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This is true. But the hassle isn't worth the extra money to me. Nor is the risk of having strangers coming to my home. I swore the last used car I sold on my own was indeed the last. It was a ten year old car in relatively decent shape. There was an unidentified rattle coming from under the car which I told the buyer about up front. He took it for a test drive and bought the car. Then the phone calls started. "Do you know where that rattle is coming from"
 

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It has above average mileage. Average is considered 15k miles per year. So if you say its 3yrs old it should still only have 45k miles.
When i checked the trade in value of his vehicle i included that it had 71k miles on it and KBB came up with the trade in value i posted. I also looked at the retail value (which i didn't post) and that was about 13k. I didn't think the retail value would be that much for a GLS with that many miles but...

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Too many times, a customer will get flipped over to a "gently used" vehicle. The customer has zero idea how to figure what the dealer has in it, unlike a new car where they can simply look up the invoice on the internet sitting in the closing booth. Sure, there's the KBB used value factor, but he may have stole that trade from the former owner doing exactly what is described, above. There's no secret that the used car market pays better to the dealer and the salesman. Just another way to get you "upside down."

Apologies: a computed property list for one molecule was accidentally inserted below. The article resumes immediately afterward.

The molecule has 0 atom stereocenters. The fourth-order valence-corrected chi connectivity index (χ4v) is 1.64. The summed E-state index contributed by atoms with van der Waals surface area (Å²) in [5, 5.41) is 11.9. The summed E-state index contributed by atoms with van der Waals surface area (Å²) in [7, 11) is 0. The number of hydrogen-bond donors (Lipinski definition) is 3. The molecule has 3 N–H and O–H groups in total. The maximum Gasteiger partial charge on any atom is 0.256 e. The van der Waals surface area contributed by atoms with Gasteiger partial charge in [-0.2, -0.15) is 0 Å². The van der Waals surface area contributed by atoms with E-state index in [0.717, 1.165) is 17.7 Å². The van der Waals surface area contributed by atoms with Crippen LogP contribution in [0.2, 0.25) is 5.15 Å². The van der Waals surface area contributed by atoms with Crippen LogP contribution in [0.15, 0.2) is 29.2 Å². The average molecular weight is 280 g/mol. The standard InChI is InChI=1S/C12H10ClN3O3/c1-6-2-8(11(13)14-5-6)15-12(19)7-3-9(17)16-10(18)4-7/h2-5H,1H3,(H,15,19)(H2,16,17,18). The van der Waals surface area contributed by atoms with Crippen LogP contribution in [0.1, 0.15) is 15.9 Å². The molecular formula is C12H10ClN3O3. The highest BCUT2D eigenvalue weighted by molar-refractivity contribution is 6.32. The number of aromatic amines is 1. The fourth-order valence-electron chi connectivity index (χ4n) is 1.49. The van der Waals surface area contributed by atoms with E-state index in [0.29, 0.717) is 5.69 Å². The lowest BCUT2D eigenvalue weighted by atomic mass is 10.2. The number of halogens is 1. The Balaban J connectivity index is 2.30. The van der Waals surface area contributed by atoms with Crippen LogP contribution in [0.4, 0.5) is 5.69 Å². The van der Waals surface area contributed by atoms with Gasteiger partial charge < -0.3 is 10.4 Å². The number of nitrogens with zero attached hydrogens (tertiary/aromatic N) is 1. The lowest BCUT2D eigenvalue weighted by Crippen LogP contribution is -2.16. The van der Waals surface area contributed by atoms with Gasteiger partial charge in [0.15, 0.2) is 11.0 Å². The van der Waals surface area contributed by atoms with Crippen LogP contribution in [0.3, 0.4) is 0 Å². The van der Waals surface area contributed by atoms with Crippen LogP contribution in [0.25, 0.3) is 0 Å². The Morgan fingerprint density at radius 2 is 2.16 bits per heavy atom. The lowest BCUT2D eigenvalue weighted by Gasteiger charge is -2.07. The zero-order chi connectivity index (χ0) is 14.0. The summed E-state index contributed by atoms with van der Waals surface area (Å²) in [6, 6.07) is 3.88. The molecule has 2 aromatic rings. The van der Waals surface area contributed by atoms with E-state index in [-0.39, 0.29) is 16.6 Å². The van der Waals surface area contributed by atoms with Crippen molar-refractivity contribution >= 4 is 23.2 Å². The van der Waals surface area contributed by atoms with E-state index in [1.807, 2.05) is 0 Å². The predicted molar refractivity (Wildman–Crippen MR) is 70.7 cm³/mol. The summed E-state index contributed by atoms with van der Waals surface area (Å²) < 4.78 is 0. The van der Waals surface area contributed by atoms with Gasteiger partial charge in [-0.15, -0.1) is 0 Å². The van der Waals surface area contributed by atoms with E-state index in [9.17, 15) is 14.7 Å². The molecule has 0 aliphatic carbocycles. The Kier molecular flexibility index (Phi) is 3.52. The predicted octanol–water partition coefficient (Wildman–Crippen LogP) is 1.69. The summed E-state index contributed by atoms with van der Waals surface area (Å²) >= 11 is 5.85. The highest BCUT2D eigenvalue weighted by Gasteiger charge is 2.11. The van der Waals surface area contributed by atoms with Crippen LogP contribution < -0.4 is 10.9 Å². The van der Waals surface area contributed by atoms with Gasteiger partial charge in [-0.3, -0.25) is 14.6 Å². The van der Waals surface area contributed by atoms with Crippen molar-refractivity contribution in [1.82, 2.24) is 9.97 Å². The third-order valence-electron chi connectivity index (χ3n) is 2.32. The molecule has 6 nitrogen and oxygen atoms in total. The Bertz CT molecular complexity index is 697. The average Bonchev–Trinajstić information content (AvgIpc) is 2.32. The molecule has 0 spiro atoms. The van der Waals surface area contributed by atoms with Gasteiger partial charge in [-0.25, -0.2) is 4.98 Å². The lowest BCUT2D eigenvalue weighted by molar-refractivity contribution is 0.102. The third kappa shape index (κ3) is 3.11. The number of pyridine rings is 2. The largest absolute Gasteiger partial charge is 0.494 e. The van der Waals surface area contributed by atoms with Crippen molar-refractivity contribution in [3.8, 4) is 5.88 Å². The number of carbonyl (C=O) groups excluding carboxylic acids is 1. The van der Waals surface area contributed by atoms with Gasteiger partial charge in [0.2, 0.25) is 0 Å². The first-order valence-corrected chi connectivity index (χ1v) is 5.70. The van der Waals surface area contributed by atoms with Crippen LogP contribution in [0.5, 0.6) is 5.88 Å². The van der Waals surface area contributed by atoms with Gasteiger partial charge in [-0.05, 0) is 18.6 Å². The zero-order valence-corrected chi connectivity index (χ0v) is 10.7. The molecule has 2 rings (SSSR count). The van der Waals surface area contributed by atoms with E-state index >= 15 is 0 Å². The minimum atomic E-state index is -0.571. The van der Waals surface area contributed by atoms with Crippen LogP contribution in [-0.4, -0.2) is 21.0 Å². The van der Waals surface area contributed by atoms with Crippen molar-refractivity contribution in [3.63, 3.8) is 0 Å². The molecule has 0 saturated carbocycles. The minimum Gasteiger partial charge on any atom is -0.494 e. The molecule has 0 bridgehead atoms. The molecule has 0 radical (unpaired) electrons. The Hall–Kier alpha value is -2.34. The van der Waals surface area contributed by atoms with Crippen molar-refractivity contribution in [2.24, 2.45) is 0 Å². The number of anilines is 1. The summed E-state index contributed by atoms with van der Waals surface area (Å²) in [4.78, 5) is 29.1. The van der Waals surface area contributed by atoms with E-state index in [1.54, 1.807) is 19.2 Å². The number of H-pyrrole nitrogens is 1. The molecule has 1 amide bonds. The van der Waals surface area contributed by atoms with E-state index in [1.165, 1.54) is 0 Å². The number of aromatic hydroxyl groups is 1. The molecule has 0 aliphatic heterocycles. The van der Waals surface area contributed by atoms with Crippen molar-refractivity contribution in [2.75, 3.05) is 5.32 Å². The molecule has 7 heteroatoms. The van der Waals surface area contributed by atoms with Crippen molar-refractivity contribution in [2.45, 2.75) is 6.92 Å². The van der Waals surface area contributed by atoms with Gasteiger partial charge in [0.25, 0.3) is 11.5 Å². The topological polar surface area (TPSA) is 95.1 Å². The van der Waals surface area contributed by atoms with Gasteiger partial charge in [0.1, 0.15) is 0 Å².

I once heard a "good deal" defined as: "If you think you got a good deal, then you got a good deal." It's all in the head of the buyer. I've seen people get a "good deal," and they couldn't dig themselves out from under that car with two back hoe's and platoon of shovel-wielding street workers.
 

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Then the dealer likely made up the difference on your purchase price. They're in business for profit one way or another. Apologies on the tax issue but that's the way it is in NJ. Double taxation otherwise - what a rip.
NOPE ... has nothing to do with price, etc., it's THE LAW in Va. and I bet a lot of other states are the same. The dealer makes no more or less from the tax which goes directly to the state. The Va sales contract for cars has your trade-in and rebates listed as credits against the bottom line $$$ due to dealer with the sales/titling/registration tax plus dealer prep add to the sales price and that is what is taxed.

Larry
 

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interjecting some information - in Missouri, the sales tax is determined on the NET sales price of the car, rebates not included. Same thing in Kansas i believe.